Uncovering the Global Tradition
An artisan is someone that works with their hands to create unique, functional and/or decorative items using traditional techniques. Artisans are masters of their craft and create products such as clothes, toys, tools or furnishings. These artisanal techniques are learned through decades of tribal knowledge and passed down within families and communities. Many artisans depend on resources from their nearby surroundings to create these items. In economic terms, an artisan is a small producer of goods who owns their production and makes a living from their trade.
Someone who has mastered a specific trade, typically native to their region, culture or background. An artisan has theoretical and empirical knowledge about how to expertly create a specific good and knows how to transfer that working craftsmanship to forthcoming generations.
Although in some parts of the world the terms are now used interchangeably, artisanal products differ considerably from handicrafts. The similarities lies in that handicrafts and artisanal products can both be made by hand and of the same materials. However, artisans possess skills passed down from generations within their communities and create products that uphold their tradition and are expressions of their culture. Handicrafts can be self-taught or learned in a school. Handicrafts are not goods created to communicate items of deep traditional or symbolic meaning, or follow an ideology, express a cultural identity or the heritage of a society.
No, anyone can be an artisan! Across the globe there are millions of artisans creating products that represent many traditions. Each artisans experience is unique to their own, and for many gender does not play a role. Living in Mexico, it is more common for an indigenous women to be an artisan associated with textile production as it was more traditional for men to be outside of the home and associated with hunting and agriculture. There are other artisanal techniques in Mexico that are more male dominant, like working with wood to create wooden whisk stirrers, called “molinillo’s” for chocolate drinks or with stone to create mortar and pestles for the famous “molcajetes” used to prepare traditional salsas and guacamole.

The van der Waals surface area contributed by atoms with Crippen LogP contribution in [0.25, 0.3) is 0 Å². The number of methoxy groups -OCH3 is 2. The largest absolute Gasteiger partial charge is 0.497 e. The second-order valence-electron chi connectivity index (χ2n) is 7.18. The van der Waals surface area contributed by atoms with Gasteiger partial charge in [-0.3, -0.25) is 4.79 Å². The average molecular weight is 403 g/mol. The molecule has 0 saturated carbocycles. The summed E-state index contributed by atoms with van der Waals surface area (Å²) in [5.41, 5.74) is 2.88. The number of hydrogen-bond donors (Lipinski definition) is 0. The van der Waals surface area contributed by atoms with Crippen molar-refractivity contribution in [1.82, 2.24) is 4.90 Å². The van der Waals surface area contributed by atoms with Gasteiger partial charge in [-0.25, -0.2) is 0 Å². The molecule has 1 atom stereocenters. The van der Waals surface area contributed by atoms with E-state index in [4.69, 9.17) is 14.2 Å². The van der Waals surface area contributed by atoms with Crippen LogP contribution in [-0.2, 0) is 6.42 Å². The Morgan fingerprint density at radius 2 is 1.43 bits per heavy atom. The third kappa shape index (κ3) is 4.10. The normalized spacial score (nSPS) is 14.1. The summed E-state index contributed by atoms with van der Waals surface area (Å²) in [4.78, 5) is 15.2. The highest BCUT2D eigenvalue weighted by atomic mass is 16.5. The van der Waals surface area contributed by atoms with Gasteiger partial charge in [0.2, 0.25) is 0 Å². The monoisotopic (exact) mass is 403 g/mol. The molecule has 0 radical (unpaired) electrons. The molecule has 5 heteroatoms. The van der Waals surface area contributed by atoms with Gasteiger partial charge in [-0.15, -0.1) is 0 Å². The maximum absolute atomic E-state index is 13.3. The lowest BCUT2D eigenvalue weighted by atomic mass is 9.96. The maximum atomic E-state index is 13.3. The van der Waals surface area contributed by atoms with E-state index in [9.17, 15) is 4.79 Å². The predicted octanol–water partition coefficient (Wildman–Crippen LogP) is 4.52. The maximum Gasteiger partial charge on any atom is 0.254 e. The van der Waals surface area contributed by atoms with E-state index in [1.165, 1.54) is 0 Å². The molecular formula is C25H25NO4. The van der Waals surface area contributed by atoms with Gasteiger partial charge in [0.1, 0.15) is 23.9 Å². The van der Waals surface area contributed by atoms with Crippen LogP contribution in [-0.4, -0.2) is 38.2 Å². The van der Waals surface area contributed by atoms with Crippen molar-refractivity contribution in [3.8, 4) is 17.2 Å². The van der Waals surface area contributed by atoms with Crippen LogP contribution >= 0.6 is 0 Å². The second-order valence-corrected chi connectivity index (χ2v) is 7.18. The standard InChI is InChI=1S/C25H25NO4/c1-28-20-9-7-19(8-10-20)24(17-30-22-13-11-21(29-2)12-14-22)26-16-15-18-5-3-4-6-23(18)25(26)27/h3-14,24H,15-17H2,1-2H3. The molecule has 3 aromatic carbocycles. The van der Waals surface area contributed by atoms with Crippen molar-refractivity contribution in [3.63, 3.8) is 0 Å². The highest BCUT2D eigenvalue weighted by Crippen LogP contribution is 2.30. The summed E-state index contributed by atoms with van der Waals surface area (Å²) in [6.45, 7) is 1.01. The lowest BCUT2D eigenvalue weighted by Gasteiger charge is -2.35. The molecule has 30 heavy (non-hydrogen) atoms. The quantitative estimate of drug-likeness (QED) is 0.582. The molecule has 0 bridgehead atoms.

Artisans learn from their family and community. Starting as children, they are taught and passed down techniques, skills and secrets from one generation to another. Since these artisan techniques are ever-present in the lifestyle of these communities – they have a great culture meaning for artisans. Creating something by hand can be seen as a way to supplement income for families, but it is also a way to communicate culture and heritage.
It is the process in which raw materials are transformed into artistic pieces. It is in these processes where the cultural heritage is more tangible as its manifestations show us how each community transform their resources into utilitarian, aesthetic and symbolic objects. Some artisans keep “trade secrets” that aren’t revealed to people outside their communities. The artisanal techniques are considered as the most tangible manifestations of the immaterial cultural heritage.
Originally, artisans made products that they needed for their everyday activities in their communities as there were no factories or shops around. As industrialization occurred, most of artisanal products became decorative or special objects to be bought from the people outside their communities. Today, consumers have a newfound appreciation for these handmade artisanal goods as they are not mass-produced and full of meaning. Some specific technique examples include: